Are you storing your apples properly?

Apples stay fresh longer when they are kept in a cool place. To help your apple last even longer, don’t wash an apple until you are ready to eat it, and be careful not to bruise your apples because bruised apples will rot more quickly.

17 Nov

Jennrich Heidi dir resized 600Heidi Jennrich, APNP
Fort HealthCare

Eating healthy is an important part of a healthy lifestyle and is something that should be taught to children at a young age. The following are some general guidelines for helping your child eat healthy. It is important to discuss your child’s diet with your child’s health care provider before making any dietary changes or placing your child on a diet.

  • Eat three meals a day, with healthy snacks.
  • Increase fiber in the diet and decrease the use of salt.
  • Drink water. Try to avoid drinks and juices that are high in sugar.
  • Children under the age of 2 need fats in their diet to help with the growth of their nervous system. Do not place these children on a low fat diet without talking with your child’s health care provider.
  • Eat balanced meals.
  • When cooking for your child, try to bake or broil instead of frying.
  • Decrease your child’s sugar intake.
  • Eat fruit or vegetables for a snack.
  • Decrease the use of butter and heavy gravies.
  • Eat more lean chicken, fish, and beans for protein

describe the image

Making healthy food choices

MyPlate.gov
The Choose My Plate icon is a guideline to help you and your child eat a healthy diet. My Plate can help you and your child eat a variety of foods while encouraging the right amount of calories and fat.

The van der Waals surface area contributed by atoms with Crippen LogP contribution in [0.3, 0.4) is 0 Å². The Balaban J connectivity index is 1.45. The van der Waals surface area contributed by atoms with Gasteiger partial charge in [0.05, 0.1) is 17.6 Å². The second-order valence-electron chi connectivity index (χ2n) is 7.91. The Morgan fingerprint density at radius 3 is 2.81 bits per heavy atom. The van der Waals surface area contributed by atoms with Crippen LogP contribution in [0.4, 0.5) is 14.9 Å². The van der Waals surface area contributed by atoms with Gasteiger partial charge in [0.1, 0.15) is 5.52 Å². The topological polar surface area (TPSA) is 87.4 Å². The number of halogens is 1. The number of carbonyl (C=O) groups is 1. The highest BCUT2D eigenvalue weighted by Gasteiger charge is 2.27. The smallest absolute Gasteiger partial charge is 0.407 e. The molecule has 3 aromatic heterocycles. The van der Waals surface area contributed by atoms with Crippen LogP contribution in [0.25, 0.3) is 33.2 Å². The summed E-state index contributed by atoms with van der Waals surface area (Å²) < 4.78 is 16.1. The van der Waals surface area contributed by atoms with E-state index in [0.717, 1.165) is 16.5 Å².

The USDA and the U.S. Department of Health and Human Services have prepared the plate to guide parents in selecting foods for children age 2 and older.

The My Plate icon is divided into five food group categories, emphasizing the nutritional intake of the following:

  • Grains. Foods that are made from wheat, rice, oats, cornmeal, barley, or another cereal grain are grain products. Examples include whole wheat, brown rice, and oatmeal.
  • Vegetables. Vary your vegetables. Choose a variety of colorful vegetables, including dark green, red, and orange vegetables, legumes (peas and beans), and starchy vegetables.
  • Fruits. Any fruit or 100 percent fruit juice counts as part of the fruit group. Fruits may be fresh, canned, frozen, or dried, and may be whole, cut up, or pureed.
  • Dairy. Milk products and many foods made from milk are considered part of this food group. Focus on fat-free or low-fat products, as well as those that are high in calcium.
  • Protein. Go lean on protein. Choose low-fat or lean meats and poultry. Vary your protein routine—choose more fish, nuts, seeds, peas, and beans.

Oils are not a food group, yet some, such as nut oils, contain essential nutrients and can be included in the diet. Animal fats are solid fats and should be avoided.

Exercise and everyday physical activity should also be included with a healthy dietary plan. For more information, visit FortHealthCare.com/HealthyKids.

Thank you to Fort HealthCare and Heidi Jennrich, APNP for the guest post.